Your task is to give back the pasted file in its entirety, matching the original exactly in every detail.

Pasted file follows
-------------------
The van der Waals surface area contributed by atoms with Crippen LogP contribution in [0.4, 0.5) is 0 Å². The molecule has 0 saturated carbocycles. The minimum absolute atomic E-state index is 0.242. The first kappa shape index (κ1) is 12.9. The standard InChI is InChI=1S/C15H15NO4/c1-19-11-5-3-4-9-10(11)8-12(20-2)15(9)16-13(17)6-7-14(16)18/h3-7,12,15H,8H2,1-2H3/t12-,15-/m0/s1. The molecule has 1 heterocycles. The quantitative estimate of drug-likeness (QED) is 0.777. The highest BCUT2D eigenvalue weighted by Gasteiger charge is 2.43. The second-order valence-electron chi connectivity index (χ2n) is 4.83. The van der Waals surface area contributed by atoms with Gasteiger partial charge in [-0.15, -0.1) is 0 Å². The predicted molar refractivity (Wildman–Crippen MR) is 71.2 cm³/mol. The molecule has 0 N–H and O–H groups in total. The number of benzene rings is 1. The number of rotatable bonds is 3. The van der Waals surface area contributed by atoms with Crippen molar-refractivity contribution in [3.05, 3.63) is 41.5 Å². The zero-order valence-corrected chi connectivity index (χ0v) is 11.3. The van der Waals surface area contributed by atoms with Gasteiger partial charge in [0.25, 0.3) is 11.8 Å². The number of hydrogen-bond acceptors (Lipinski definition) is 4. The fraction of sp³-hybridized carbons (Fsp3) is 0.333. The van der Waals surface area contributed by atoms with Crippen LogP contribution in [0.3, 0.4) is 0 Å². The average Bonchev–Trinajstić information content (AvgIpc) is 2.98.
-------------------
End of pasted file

The van der Waals surface area contributed by atoms with Crippen LogP contribution in [0.4, 0.5) is 0 Å². The molecule has 0 saturated carbocycles. The minimum absolute atomic E-state index is 0.242. The first kappa shape index (κ1) is 12.9. The standard InChI is InChI=1S/C15H15NO4/c1-19-11-5-3-4-9-10(11)8-12(20-2)15(9)16-13(17)6-7-14(16)18/h3-7,12,15H,8H2,1-2H3/t12-,15-/m0/s1. The molecule has 1 heterocycles. The quantitative estimate of drug-likeness (QED) is 0.777. The highest BCUT2D eigenvalue weighted by Gasteiger charge is 2.43. The second-order valence-electron chi connectivity index (χ2n) is 4.83. The van der Waals surface area contributed by atoms with Gasteiger partial charge in [-0.15, -0.1) is 0 Å². The predicted molar refractivity (Wildman–Crippen MR) is 71.2 cm³/mol. The molecule has 0 N–H and O–H groups in total. The number of benzene rings is 1. The number of rotatable bonds is 3. The van der Waals surface area contributed by atoms with Crippen molar-refractivity contribution in [3.05, 3.63) is 41.5 Å². The zero-order valence-corrected chi connectivity index (χ0v) is 11.3. The van der Waals surface area contributed by atoms with Gasteiger partial charge in [0.25, 0.3) is 11.8 Å². The number of hydrogen-bond acceptors (Lipinski definition) is 4. The fraction of sp³-hybridized carbons (Fsp3) is 0.333. The van der Waals surface area contributed by atoms with Crippen LogP contribution in [0.3, 0.4) is 0 Å². The average Bonchev–Trinajstić information content (AvgIpc) is 2.98.